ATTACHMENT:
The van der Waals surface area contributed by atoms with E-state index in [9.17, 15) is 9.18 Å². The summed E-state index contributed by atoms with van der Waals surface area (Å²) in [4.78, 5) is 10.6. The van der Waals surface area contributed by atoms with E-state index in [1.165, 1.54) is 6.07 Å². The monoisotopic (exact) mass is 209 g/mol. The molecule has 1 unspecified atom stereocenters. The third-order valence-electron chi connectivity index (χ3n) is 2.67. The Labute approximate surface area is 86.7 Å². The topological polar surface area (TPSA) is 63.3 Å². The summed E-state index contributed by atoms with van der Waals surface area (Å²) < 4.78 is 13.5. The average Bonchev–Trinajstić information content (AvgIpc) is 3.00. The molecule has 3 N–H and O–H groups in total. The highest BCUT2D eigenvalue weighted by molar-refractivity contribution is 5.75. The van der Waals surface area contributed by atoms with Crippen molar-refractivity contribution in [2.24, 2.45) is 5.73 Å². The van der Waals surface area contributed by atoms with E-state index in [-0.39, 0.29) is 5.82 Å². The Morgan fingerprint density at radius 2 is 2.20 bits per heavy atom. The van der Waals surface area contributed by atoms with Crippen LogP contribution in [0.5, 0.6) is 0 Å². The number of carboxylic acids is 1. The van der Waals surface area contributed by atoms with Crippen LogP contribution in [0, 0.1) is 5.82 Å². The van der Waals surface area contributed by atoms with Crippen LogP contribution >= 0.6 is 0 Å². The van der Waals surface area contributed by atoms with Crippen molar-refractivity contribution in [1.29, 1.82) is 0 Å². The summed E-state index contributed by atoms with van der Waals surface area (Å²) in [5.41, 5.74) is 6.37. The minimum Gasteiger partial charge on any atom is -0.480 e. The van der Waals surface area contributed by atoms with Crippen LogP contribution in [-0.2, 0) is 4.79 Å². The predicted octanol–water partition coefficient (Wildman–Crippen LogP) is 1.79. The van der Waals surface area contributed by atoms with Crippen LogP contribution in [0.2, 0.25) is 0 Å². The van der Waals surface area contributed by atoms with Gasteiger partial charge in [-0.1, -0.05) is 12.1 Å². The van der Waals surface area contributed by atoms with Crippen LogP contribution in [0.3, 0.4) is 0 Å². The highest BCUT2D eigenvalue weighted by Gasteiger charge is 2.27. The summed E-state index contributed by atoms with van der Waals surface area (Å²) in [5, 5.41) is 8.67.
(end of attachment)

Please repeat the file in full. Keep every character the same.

The van der Waals surface area contributed by atoms with E-state index in [9.17, 15) is 9.18 Å². The summed E-state index contributed by atoms with van der Waals surface area (Å²) in [4.78, 5) is 10.6. The van der Waals surface area contributed by atoms with E-state index in [1.165, 1.54) is 6.07 Å². The monoisotopic (exact) mass is 209 g/mol. The molecule has 1 unspecified atom stereocenters. The third-order valence-electron chi connectivity index (χ3n) is 2.67. The Labute approximate surface area is 86.7 Å². The topological polar surface area (TPSA) is 63.3 Å². The summed E-state index contributed by atoms with van der Waals surface area (Å²) < 4.78 is 13.5. The average Bonchev–Trinajstić information content (AvgIpc) is 3.00. The molecule has 3 N–H and O–H groups in total. The highest BCUT2D eigenvalue weighted by molar-refractivity contribution is 5.75. The van der Waals surface area contributed by atoms with Crippen molar-refractivity contribution in [2.24, 2.45) is 5.73 Å². The van der Waals surface area contributed by atoms with E-state index in [-0.39, 0.29) is 5.82 Å². The Morgan fingerprint density at radius 2 is 2.20 bits per heavy atom. The van der Waals surface area contributed by atoms with Crippen LogP contribution in [0.5, 0.6) is 0 Å². The number of carboxylic acids is 1. The van der Waals surface area contributed by atoms with Crippen LogP contribution in [0, 0.1) is 5.82 Å². The van der Waals surface area contributed by atoms with Crippen LogP contribution >= 0.6 is 0 Å². The van der Waals surface area contributed by atoms with Crippen molar-refractivity contribution in [1.29, 1.82) is 0 Å². The summed E-state index contributed by atoms with van der Waals surface area (Å²) in [5.41, 5.74) is 6.37. The minimum Gasteiger partial charge on any atom is -0.480 e. The van der Waals surface area contributed by atoms with Crippen LogP contribution in [-0.2, 0) is 4.79 Å². The predicted octanol–water partition coefficient (Wildman–Crippen LogP) is 1.79. The van der Waals surface area contributed by atoms with Crippen LogP contribution in [0.2, 0.25) is 0 Å². The van der Waals surface area contributed by atoms with Gasteiger partial charge in [-0.1, -0.05) is 12.1 Å². The van der Waals surface area contributed by atoms with Crippen LogP contribution in [0.3, 0.4) is 0 Å². The highest BCUT2D eigenvalue weighted by Gasteiger charge is 2.27. The summed E-state index contributed by atoms with van der Waals surface area (Å²) in [5, 5.41) is 8.67.